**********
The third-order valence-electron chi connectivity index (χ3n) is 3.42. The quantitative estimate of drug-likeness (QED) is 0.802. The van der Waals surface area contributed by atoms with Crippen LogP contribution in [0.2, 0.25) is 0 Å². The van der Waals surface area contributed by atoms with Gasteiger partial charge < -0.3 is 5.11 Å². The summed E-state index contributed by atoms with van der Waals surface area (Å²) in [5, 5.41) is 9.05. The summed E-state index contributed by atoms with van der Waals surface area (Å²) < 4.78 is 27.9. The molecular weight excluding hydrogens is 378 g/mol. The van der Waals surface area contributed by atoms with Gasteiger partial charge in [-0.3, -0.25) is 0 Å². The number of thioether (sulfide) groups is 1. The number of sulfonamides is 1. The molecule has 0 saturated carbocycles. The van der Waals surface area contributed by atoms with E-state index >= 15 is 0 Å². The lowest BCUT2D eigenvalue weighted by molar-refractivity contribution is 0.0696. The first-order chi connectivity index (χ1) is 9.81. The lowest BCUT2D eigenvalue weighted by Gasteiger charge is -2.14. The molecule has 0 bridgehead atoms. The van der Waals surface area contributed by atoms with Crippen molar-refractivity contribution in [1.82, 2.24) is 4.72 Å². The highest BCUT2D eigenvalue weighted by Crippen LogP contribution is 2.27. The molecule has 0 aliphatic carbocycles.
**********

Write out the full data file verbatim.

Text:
The third-order valence-electron chi connectivity index (χ3n) is 3.42. The quantitative estimate of drug-likeness (QED) is 0.802. The van der Waals surface area contributed by atoms with Crippen LogP contribution in [0.2, 0.25) is 0 Å². The van der Waals surface area contributed by atoms with Gasteiger partial charge < -0.3 is 5.11 Å². The summed E-state index contributed by atoms with van der Waals surface area (Å²) in [5, 5.41) is 9.05. The summed E-state index contributed by atoms with van der Waals surface area (Å²) < 4.78 is 27.9. The molecular weight excluding hydrogens is 378 g/mol. The van der Waals surface area contributed by atoms with Gasteiger partial charge in [-0.3, -0.25) is 0 Å². The number of thioether (sulfide) groups is 1. The number of sulfonamides is 1. The molecule has 0 saturated carbocycles. The van der Waals surface area contributed by atoms with E-state index >= 15 is 0 Å². The lowest BCUT2D eigenvalue weighted by molar-refractivity contribution is 0.0696. The first-order chi connectivity index (χ1) is 9.81. The lowest BCUT2D eigenvalue weighted by Gasteiger charge is -2.14. The molecule has 0 bridgehead atoms. The van der Waals surface area contributed by atoms with Crippen molar-refractivity contribution in [1.82, 2.24) is 4.72 Å². The highest BCUT2D eigenvalue weighted by Crippen LogP contribution is 2.27. The molecule has 0 aliphatic carbocycles.